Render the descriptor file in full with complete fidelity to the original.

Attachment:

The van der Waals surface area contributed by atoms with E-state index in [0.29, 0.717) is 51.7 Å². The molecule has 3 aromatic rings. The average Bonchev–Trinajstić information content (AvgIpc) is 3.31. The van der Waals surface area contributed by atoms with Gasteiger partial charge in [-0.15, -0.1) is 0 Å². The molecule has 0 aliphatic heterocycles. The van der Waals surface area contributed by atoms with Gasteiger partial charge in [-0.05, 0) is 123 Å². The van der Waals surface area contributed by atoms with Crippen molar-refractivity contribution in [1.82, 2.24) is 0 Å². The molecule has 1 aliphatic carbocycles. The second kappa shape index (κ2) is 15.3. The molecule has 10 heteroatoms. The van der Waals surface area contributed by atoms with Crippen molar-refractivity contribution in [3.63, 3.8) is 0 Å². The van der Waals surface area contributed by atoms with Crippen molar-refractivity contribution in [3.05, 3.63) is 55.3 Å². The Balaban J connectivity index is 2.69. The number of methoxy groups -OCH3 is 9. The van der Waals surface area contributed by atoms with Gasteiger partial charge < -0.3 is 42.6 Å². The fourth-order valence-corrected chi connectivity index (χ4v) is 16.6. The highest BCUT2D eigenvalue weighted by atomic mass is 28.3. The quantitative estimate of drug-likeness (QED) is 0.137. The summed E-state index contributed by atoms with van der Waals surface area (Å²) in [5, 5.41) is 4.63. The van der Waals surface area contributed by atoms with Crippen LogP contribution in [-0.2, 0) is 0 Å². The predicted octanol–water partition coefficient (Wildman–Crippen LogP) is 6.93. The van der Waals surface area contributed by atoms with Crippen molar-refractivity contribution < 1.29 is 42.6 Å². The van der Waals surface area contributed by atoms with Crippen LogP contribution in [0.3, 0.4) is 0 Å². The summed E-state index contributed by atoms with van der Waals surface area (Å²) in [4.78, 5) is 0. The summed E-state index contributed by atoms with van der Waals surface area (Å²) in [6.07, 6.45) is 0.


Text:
The van der Waals surface area contributed by atoms with E-state index in [0.29, 0.717) is 51.7 Å². The molecule has 3 aromatic rings. The average Bonchev–Trinajstić information content (AvgIpc) is 3.31. The van der Waals surface area contributed by atoms with Gasteiger partial charge in [-0.15, -0.1) is 0 Å². The molecule has 0 aliphatic heterocycles. The van der Waals surface area contributed by atoms with Gasteiger partial charge in [-0.05, 0) is 123 Å². The van der Waals surface area contributed by atoms with Crippen molar-refractivity contribution in [1.82, 2.24) is 0 Å². The molecule has 1 aliphatic carbocycles. The second kappa shape index (κ2) is 15.3. The molecule has 10 heteroatoms. The van der Waals surface area contributed by atoms with Crippen molar-refractivity contribution in [3.63, 3.8) is 0 Å². The van der Waals surface area contributed by atoms with Crippen molar-refractivity contribution in [3.05, 3.63) is 55.3 Å². The Balaban J connectivity index is 2.69. The number of methoxy groups -OCH3 is 9. The van der Waals surface area contributed by atoms with Gasteiger partial charge < -0.3 is 42.6 Å². The fourth-order valence-corrected chi connectivity index (χ4v) is 16.6. The highest BCUT2D eigenvalue weighted by atomic mass is 28.3. The quantitative estimate of drug-likeness (QED) is 0.137. The summed E-state index contributed by atoms with van der Waals surface area (Å²) in [5, 5.41) is 4.63. The van der Waals surface area contributed by atoms with Crippen LogP contribution in [-0.2, 0) is 0 Å². The predicted octanol–water partition coefficient (Wildman–Crippen LogP) is 6.93. The van der Waals surface area contributed by atoms with Crippen molar-refractivity contribution < 1.29 is 42.6 Å². The van der Waals surface area contributed by atoms with Crippen LogP contribution in [0.3, 0.4) is 0 Å². The summed E-state index contributed by atoms with van der Waals surface area (Å²) in [4.78, 5) is 0. The summed E-state index contributed by atoms with van der Waals surface area (Å²) in [6.07, 6.45) is 0.